A head of the launch of the inaugural edition of the International Film Festival & Awards Macao (IFFAM) on December 8, MGTO chief Helena de Senna Fernandes sat down yesterday with the media to provide an update on the festival’s planning.
The media briefing comes only weeks after the renowned former artistic director of the prestigious Venice Film Festival and the International Film Festival of Rome pulled out of his role as IFFAM director. Marco Müller cited “differences of opinion” as the reason for his sudden departure, a justification that was confirmed by the festival’s organizing committee.
Senna Fernandes, who took up the role following Müller’s resignation, told the press yesterday that organizing the festival “is a very, very challenging job,” and that she is “still learning all of this along the way.”
– The festival program was released a few weeks ago. Are there any new developments?
Senna Fernandes (SF) – We have one additional competition film – called “One Shining Moment” by Hong Kong director, Fruit Chan. That is new information [but] not exactly a new entry. It was always there but on the day of the press conference [when the participating films were announced] there were some copyright issues that we had not yet cleared. So it was not possible to announce it at that time. We have now cleared those issues, so we can now release the information.
– Are you able to disclose more details on the red carpet events?
SF – All of the competition films will have the director and/or some cast members present for the screenings, except one – “150 Milligrams,” the French film. Apart from this exception all of the others will have red carpet events.
The days that the directors and cast members will be in Macau will coincide with [the screening of] their films. That’s why we are arranging red carpets for almost all of the competition films. Of course the gala films will also have red carpets as many of their [respective] cast members will be here.
– What is being done to draw interest from nearby markets?
SF – In Hong Kong, you already see our commercials going out daily across many of the major television stations. We also offer bundle packages [to Hong Kong residents,] which may typically include tickets to IFFAM and ferry tickets.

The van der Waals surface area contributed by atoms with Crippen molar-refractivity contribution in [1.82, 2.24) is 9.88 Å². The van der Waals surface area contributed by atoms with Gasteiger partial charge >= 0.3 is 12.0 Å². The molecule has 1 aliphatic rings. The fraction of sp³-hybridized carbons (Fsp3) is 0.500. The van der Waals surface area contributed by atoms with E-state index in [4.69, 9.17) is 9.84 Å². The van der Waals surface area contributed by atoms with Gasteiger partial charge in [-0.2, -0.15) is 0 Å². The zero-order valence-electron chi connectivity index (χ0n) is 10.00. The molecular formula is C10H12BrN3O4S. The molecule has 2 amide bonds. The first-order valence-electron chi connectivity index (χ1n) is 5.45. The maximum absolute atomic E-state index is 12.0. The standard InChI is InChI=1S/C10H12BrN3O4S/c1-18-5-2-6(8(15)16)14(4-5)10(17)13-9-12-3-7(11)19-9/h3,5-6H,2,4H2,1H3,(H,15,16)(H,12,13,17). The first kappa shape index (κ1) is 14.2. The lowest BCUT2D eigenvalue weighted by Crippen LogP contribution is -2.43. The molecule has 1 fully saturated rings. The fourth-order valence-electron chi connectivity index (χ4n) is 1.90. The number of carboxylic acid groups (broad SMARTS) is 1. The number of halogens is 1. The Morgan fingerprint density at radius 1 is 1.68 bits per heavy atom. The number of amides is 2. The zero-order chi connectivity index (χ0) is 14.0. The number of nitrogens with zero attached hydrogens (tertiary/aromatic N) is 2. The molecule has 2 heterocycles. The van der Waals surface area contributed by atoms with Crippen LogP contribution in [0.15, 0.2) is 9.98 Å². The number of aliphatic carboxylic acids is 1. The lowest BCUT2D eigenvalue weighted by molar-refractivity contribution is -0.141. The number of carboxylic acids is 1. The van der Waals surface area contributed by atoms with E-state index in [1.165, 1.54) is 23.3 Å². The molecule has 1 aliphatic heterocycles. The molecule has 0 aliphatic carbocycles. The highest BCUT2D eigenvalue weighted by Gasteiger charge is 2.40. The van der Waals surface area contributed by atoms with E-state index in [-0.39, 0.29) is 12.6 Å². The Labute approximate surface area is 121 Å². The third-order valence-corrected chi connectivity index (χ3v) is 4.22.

In terms of China, a lot of the coverage comes from the media there as well as social media.
– Who is going to evaluate the success of IFFAM, and how will they do this?
SF – Attached to the festival itself, we will have an independent assessment [agency] that will assess the degree of success of the festival. That will be an altogether independent survey because we commissioned this to an outside company. We will not be evaluating ourselves. Obviously they would need to source international coverage of the event as well as consider other parameters that they are considering. That would give us more information and an independent pointer to where we have been successful and which areas we need to improve. For most of the big events that we run these days, we usually include an independent study. […] We are quite honest with ourselves to this extent.
– Are directors from other film festivals planning to attend?
SF – We have invited over 100 industry professionals to the festival. At this point in time at least six film festivals […] and their directors have said that they will be coming here […] and that includes the Busan [International Film] Festival director and those from Tokyo, Toronto and Rotterdam, as well as others. We are waiting for confirmation from a couple more, which might take us up to about ten film festivals.
– Speaking of other directors, will Marco Müller be credited during the festival for his contributions?
SF – We are thinking about that. It’s a little bittersweet at this point in time. […] There are obviously mixed feelings. While I haven’t forgotten this issue, it is something that I have to consider very, very carefully. We need to see how we can sort this out.
– What can the festival do for Macau tourism?
SF – In terms of tourism, when a lot of people [in the West] think about Macau, they think of casinos and gambling. They don’t know about the Historic Center [of Macau] or any of the open-air places. For tourism, it’s very important that we try to entice people to come here to film parts of television shows or films. […] But if they don’t know anything about Macau or the places to visit, nobody will consider Macau. We want to get the awareness [of the city] out, so that they will bring projects here. Without this first contact or impression, it’s quite impossible to move ahead.